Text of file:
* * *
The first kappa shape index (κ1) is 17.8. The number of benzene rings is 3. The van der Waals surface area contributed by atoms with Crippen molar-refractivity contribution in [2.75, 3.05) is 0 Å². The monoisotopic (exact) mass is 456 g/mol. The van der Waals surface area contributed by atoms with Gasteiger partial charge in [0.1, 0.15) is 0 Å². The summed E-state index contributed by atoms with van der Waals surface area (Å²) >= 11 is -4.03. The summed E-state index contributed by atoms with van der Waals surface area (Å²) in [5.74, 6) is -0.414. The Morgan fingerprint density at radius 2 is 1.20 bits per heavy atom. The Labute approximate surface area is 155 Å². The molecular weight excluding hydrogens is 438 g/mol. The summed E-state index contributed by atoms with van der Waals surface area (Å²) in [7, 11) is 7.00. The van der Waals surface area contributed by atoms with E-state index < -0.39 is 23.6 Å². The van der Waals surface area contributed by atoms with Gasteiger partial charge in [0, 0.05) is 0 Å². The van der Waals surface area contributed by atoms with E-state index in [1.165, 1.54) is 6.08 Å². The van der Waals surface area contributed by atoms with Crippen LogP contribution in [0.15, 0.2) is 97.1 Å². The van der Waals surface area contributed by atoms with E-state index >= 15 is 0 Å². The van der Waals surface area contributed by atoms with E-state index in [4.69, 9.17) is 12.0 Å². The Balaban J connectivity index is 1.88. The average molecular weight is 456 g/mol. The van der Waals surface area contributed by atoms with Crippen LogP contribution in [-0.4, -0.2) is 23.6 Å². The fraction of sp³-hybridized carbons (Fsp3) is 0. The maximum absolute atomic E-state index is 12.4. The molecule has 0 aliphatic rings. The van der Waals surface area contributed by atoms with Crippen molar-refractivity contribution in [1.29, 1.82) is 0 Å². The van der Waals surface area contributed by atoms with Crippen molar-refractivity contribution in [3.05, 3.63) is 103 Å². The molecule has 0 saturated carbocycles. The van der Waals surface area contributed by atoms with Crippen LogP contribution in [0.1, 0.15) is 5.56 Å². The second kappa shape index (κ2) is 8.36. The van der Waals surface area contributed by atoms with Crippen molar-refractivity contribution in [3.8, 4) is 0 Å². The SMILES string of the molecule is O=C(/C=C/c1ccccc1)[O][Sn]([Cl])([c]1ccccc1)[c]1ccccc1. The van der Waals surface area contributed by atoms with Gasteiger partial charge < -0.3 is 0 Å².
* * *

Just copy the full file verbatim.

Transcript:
The first kappa shape index (κ1) is 17.8. The number of benzene rings is 3. The van der Waals surface area contributed by atoms with Crippen molar-refractivity contribution in [2.75, 3.05) is 0 Å². The monoisotopic (exact) mass is 456 g/mol. The van der Waals surface area contributed by atoms with Gasteiger partial charge in [0.1, 0.15) is 0 Å². The summed E-state index contributed by atoms with van der Waals surface area (Å²) >= 11 is -4.03. The summed E-state index contributed by atoms with van der Waals surface area (Å²) in [5.74, 6) is -0.414. The Morgan fingerprint density at radius 2 is 1.20 bits per heavy atom. The Labute approximate surface area is 155 Å². The molecular weight excluding hydrogens is 438 g/mol. The summed E-state index contributed by atoms with van der Waals surface area (Å²) in [7, 11) is 7.00. The van der Waals surface area contributed by atoms with E-state index < -0.39 is 23.6 Å². The van der Waals surface area contributed by atoms with Gasteiger partial charge in [0, 0.05) is 0 Å². The van der Waals surface area contributed by atoms with E-state index in [1.165, 1.54) is 6.08 Å². The van der Waals surface area contributed by atoms with Crippen LogP contribution in [0.15, 0.2) is 97.1 Å². The van der Waals surface area contributed by atoms with E-state index >= 15 is 0 Å². The van der Waals surface area contributed by atoms with E-state index in [4.69, 9.17) is 12.0 Å². The Balaban J connectivity index is 1.88. The average molecular weight is 456 g/mol. The van der Waals surface area contributed by atoms with Crippen LogP contribution in [-0.4, -0.2) is 23.6 Å². The fraction of sp³-hybridized carbons (Fsp3) is 0. The maximum absolute atomic E-state index is 12.4. The molecule has 0 aliphatic rings. The van der Waals surface area contributed by atoms with Crippen molar-refractivity contribution in [1.29, 1.82) is 0 Å². The van der Waals surface area contributed by atoms with Crippen molar-refractivity contribution in [3.05, 3.63) is 103 Å². The molecule has 0 saturated carbocycles. The van der Waals surface area contributed by atoms with Crippen LogP contribution in [0.1, 0.15) is 5.56 Å². The second kappa shape index (κ2) is 8.36. The van der Waals surface area contributed by atoms with Crippen molar-refractivity contribution in [3.8, 4) is 0 Å². The SMILES string of the molecule is O=C(/C=C/c1ccccc1)[O][Sn]([Cl])([c]1ccccc1)[c]1ccccc1. The van der Waals surface area contributed by atoms with Gasteiger partial charge < -0.3 is 0 Å².